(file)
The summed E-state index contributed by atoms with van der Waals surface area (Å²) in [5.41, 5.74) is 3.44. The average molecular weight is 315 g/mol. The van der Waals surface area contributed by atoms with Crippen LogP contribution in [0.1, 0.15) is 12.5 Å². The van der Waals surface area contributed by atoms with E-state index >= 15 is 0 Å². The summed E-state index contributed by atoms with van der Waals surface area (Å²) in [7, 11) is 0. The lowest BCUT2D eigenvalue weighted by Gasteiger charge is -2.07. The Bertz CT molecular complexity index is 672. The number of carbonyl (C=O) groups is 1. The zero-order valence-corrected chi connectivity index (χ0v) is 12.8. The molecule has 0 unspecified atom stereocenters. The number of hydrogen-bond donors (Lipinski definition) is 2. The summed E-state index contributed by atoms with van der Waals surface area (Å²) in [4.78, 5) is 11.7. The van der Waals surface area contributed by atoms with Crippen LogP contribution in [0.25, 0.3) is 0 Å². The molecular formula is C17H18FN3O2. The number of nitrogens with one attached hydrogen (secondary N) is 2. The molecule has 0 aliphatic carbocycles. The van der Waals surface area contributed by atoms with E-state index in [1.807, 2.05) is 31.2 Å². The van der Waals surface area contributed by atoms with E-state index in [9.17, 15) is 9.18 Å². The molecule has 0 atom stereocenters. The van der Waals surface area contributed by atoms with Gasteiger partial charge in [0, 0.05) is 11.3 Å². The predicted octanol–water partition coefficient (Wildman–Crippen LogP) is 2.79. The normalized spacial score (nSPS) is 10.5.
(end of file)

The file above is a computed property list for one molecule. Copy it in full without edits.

The summed E-state index contributed by atoms with van der Waals surface area (Å²) in [5.41, 5.74) is 3.44. The average molecular weight is 315 g/mol. The van der Waals surface area contributed by atoms with Crippen LogP contribution in [0.1, 0.15) is 12.5 Å². The van der Waals surface area contributed by atoms with E-state index >= 15 is 0 Å². The summed E-state index contributed by atoms with van der Waals surface area (Å²) in [7, 11) is 0. The lowest BCUT2D eigenvalue weighted by Gasteiger charge is -2.07. The Bertz CT molecular complexity index is 672. The number of carbonyl (C=O) groups is 1. The zero-order valence-corrected chi connectivity index (χ0v) is 12.8. The molecule has 0 unspecified atom stereocenters. The number of hydrogen-bond donors (Lipinski definition) is 2. The summed E-state index contributed by atoms with van der Waals surface area (Å²) in [4.78, 5) is 11.7. The van der Waals surface area contributed by atoms with Crippen LogP contribution in [0.25, 0.3) is 0 Å². The molecular formula is C17H18FN3O2. The number of nitrogens with one attached hydrogen (secondary N) is 2. The molecule has 0 aliphatic carbocycles. The van der Waals surface area contributed by atoms with E-state index in [1.807, 2.05) is 31.2 Å². The van der Waals surface area contributed by atoms with E-state index in [9.17, 15) is 9.18 Å². The molecule has 0 atom stereocenters. The van der Waals surface area contributed by atoms with Gasteiger partial charge in [0, 0.05) is 11.3 Å². The predicted octanol–water partition coefficient (Wildman–Crippen LogP) is 2.79. The normalized spacial score (nSPS) is 10.5.